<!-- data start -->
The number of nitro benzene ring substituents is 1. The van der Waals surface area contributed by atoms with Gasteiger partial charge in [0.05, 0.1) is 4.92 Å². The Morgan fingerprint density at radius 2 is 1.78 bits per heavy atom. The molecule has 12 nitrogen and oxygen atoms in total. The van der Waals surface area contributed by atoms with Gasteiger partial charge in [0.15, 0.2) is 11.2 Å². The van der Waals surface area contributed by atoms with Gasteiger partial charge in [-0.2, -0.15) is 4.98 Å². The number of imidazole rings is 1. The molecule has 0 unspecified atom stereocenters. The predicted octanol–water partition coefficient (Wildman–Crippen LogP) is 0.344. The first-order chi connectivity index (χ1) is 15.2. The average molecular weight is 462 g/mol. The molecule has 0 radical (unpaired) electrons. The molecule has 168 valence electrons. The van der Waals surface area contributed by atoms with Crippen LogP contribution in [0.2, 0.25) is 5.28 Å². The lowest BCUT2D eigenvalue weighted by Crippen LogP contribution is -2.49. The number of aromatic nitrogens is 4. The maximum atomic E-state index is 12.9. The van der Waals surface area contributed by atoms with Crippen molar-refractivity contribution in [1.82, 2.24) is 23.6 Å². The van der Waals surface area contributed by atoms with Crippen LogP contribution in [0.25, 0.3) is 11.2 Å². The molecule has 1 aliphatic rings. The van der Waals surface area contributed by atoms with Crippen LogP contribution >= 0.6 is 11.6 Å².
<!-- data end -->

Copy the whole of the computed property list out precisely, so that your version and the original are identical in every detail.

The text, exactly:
The number of nitro benzene ring substituents is 1. The van der Waals surface area contributed by atoms with Gasteiger partial charge in [0.05, 0.1) is 4.92 Å². The Morgan fingerprint density at radius 2 is 1.78 bits per heavy atom. The molecule has 12 nitrogen and oxygen atoms in total. The van der Waals surface area contributed by atoms with Gasteiger partial charge in [0.15, 0.2) is 11.2 Å². The van der Waals surface area contributed by atoms with Gasteiger partial charge in [-0.2, -0.15) is 4.98 Å². The number of imidazole rings is 1. The molecule has 0 unspecified atom stereocenters. The predicted octanol–water partition coefficient (Wildman–Crippen LogP) is 0.344. The first-order chi connectivity index (χ1) is 15.2. The average molecular weight is 462 g/mol. The molecule has 0 radical (unpaired) electrons. The molecule has 168 valence electrons. The van der Waals surface area contributed by atoms with Crippen LogP contribution in [0.2, 0.25) is 5.28 Å². The lowest BCUT2D eigenvalue weighted by Crippen LogP contribution is -2.49. The number of aromatic nitrogens is 4. The maximum atomic E-state index is 12.9. The van der Waals surface area contributed by atoms with Crippen molar-refractivity contribution in [1.82, 2.24) is 23.6 Å². The van der Waals surface area contributed by atoms with Crippen LogP contribution in [0.25, 0.3) is 11.2 Å². The molecule has 1 aliphatic rings. The van der Waals surface area contributed by atoms with Crippen LogP contribution >= 0.6 is 11.6 Å².